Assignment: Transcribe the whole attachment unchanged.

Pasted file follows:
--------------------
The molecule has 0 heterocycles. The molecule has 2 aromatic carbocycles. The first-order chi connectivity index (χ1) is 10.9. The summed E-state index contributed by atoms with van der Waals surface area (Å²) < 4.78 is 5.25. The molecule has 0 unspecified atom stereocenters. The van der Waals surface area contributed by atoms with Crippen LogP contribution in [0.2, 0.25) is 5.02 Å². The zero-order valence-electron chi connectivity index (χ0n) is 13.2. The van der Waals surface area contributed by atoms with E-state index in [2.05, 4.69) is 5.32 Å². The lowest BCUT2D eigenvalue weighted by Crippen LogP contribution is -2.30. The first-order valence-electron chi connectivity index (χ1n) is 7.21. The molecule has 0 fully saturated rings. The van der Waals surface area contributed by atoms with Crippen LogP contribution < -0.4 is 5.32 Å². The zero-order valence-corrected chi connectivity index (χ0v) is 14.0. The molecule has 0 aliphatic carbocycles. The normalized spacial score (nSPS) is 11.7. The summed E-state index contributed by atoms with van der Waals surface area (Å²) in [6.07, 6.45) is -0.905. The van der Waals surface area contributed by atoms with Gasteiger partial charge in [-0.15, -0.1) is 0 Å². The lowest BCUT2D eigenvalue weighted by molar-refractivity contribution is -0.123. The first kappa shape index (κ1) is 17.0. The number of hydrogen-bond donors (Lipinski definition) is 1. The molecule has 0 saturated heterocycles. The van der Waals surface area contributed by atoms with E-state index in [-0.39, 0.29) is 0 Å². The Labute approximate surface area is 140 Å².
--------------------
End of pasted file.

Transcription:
The molecule has 0 heterocycles. The molecule has 2 aromatic carbocycles. The first-order chi connectivity index (χ1) is 10.9. The summed E-state index contributed by atoms with van der Waals surface area (Å²) < 4.78 is 5.25. The molecule has 0 unspecified atom stereocenters. The van der Waals surface area contributed by atoms with Crippen LogP contribution in [0.2, 0.25) is 5.02 Å². The zero-order valence-electron chi connectivity index (χ0n) is 13.2. The van der Waals surface area contributed by atoms with E-state index in [2.05, 4.69) is 5.32 Å². The lowest BCUT2D eigenvalue weighted by Crippen LogP contribution is -2.30. The first-order valence-electron chi connectivity index (χ1n) is 7.21. The molecule has 0 fully saturated rings. The van der Waals surface area contributed by atoms with Crippen LogP contribution < -0.4 is 5.32 Å². The zero-order valence-corrected chi connectivity index (χ0v) is 14.0. The molecule has 0 aliphatic carbocycles. The normalized spacial score (nSPS) is 11.7. The summed E-state index contributed by atoms with van der Waals surface area (Å²) in [6.07, 6.45) is -0.905. The van der Waals surface area contributed by atoms with Gasteiger partial charge in [-0.15, -0.1) is 0 Å². The lowest BCUT2D eigenvalue weighted by molar-refractivity contribution is -0.123. The first kappa shape index (κ1) is 17.0. The number of hydrogen-bond donors (Lipinski definition) is 1. The molecule has 0 saturated heterocycles. The van der Waals surface area contributed by atoms with E-state index in [-0.39, 0.29) is 0 Å². The Labute approximate surface area is 140 Å².